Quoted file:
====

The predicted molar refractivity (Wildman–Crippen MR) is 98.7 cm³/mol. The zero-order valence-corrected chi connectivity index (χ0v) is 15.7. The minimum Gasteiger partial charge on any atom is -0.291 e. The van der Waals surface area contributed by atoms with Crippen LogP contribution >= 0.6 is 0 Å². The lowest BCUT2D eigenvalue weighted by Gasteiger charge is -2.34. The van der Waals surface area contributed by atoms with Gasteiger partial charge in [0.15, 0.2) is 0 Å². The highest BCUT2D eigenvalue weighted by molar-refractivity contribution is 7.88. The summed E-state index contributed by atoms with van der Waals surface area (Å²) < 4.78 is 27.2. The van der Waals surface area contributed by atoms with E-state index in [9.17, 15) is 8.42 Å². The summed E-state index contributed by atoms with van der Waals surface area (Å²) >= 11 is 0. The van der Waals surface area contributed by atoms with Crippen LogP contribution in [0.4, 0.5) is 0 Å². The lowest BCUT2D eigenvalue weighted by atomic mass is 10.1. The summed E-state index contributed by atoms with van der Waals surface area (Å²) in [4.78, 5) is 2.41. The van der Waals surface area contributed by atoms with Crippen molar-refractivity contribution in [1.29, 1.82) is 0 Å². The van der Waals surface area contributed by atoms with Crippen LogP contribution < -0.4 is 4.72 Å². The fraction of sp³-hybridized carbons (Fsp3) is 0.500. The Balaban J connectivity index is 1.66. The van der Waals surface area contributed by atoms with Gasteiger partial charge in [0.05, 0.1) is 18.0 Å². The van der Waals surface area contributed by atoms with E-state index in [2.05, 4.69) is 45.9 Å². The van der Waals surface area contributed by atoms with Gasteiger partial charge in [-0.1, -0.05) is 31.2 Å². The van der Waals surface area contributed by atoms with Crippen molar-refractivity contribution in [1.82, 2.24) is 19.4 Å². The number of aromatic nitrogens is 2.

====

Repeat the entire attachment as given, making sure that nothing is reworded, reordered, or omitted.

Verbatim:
The predicted molar refractivity (Wildman–Crippen MR) is 98.7 cm³/mol. The zero-order valence-corrected chi connectivity index (χ0v) is 15.7. The minimum Gasteiger partial charge on any atom is -0.291 e. The van der Waals surface area contributed by atoms with Crippen LogP contribution >= 0.6 is 0 Å². The lowest BCUT2D eigenvalue weighted by Gasteiger charge is -2.34. The van der Waals surface area contributed by atoms with Gasteiger partial charge in [0.15, 0.2) is 0 Å². The highest BCUT2D eigenvalue weighted by molar-refractivity contribution is 7.88. The summed E-state index contributed by atoms with van der Waals surface area (Å²) < 4.78 is 27.2. The van der Waals surface area contributed by atoms with E-state index in [9.17, 15) is 8.42 Å². The summed E-state index contributed by atoms with van der Waals surface area (Å²) >= 11 is 0. The van der Waals surface area contributed by atoms with Crippen LogP contribution in [0.4, 0.5) is 0 Å². The lowest BCUT2D eigenvalue weighted by atomic mass is 10.1. The summed E-state index contributed by atoms with van der Waals surface area (Å²) in [4.78, 5) is 2.41. The van der Waals surface area contributed by atoms with Crippen molar-refractivity contribution in [1.29, 1.82) is 0 Å². The van der Waals surface area contributed by atoms with Crippen LogP contribution < -0.4 is 4.72 Å². The fraction of sp³-hybridized carbons (Fsp3) is 0.500. The Balaban J connectivity index is 1.66. The van der Waals surface area contributed by atoms with Gasteiger partial charge in [0.05, 0.1) is 18.0 Å². The van der Waals surface area contributed by atoms with E-state index in [2.05, 4.69) is 45.9 Å². The van der Waals surface area contributed by atoms with Gasteiger partial charge in [-0.1, -0.05) is 31.2 Å². The van der Waals surface area contributed by atoms with Crippen molar-refractivity contribution in [1.82, 2.24) is 19.4 Å². The number of aromatic nitrogens is 2.